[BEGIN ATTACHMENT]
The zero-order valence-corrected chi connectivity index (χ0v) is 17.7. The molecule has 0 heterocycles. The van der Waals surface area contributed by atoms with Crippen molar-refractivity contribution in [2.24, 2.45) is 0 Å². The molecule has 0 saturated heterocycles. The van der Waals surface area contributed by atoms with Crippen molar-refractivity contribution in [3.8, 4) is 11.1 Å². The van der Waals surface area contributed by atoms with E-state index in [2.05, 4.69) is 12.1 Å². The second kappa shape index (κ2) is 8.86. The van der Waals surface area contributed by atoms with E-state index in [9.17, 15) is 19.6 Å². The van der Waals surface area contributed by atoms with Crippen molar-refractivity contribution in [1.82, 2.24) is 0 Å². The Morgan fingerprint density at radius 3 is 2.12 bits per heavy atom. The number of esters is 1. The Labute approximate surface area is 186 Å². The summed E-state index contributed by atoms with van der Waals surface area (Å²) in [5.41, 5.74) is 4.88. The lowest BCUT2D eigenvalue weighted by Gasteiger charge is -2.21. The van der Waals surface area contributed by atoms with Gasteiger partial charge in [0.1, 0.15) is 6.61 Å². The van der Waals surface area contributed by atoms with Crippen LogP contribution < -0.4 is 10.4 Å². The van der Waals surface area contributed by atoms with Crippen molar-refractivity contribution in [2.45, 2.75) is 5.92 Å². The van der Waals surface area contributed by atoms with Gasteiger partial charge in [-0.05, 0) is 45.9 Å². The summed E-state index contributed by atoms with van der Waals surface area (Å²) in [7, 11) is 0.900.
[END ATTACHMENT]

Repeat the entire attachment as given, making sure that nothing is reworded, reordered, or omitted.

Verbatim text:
The zero-order valence-corrected chi connectivity index (χ0v) is 17.7. The molecule has 0 heterocycles. The van der Waals surface area contributed by atoms with Crippen molar-refractivity contribution in [2.24, 2.45) is 0 Å². The molecule has 0 saturated heterocycles. The van der Waals surface area contributed by atoms with Crippen molar-refractivity contribution in [3.8, 4) is 11.1 Å². The van der Waals surface area contributed by atoms with E-state index in [2.05, 4.69) is 12.1 Å². The second kappa shape index (κ2) is 8.86. The van der Waals surface area contributed by atoms with E-state index in [9.17, 15) is 19.6 Å². The van der Waals surface area contributed by atoms with Crippen molar-refractivity contribution in [1.82, 2.24) is 0 Å². The Morgan fingerprint density at radius 3 is 2.12 bits per heavy atom. The number of esters is 1. The Labute approximate surface area is 186 Å². The summed E-state index contributed by atoms with van der Waals surface area (Å²) in [5.41, 5.74) is 4.88. The lowest BCUT2D eigenvalue weighted by Gasteiger charge is -2.21. The van der Waals surface area contributed by atoms with Gasteiger partial charge in [0.1, 0.15) is 6.61 Å². The van der Waals surface area contributed by atoms with Crippen LogP contribution < -0.4 is 10.4 Å². The van der Waals surface area contributed by atoms with Crippen molar-refractivity contribution in [2.45, 2.75) is 5.92 Å². The van der Waals surface area contributed by atoms with Gasteiger partial charge in [-0.05, 0) is 45.9 Å². The summed E-state index contributed by atoms with van der Waals surface area (Å²) in [7, 11) is 0.900.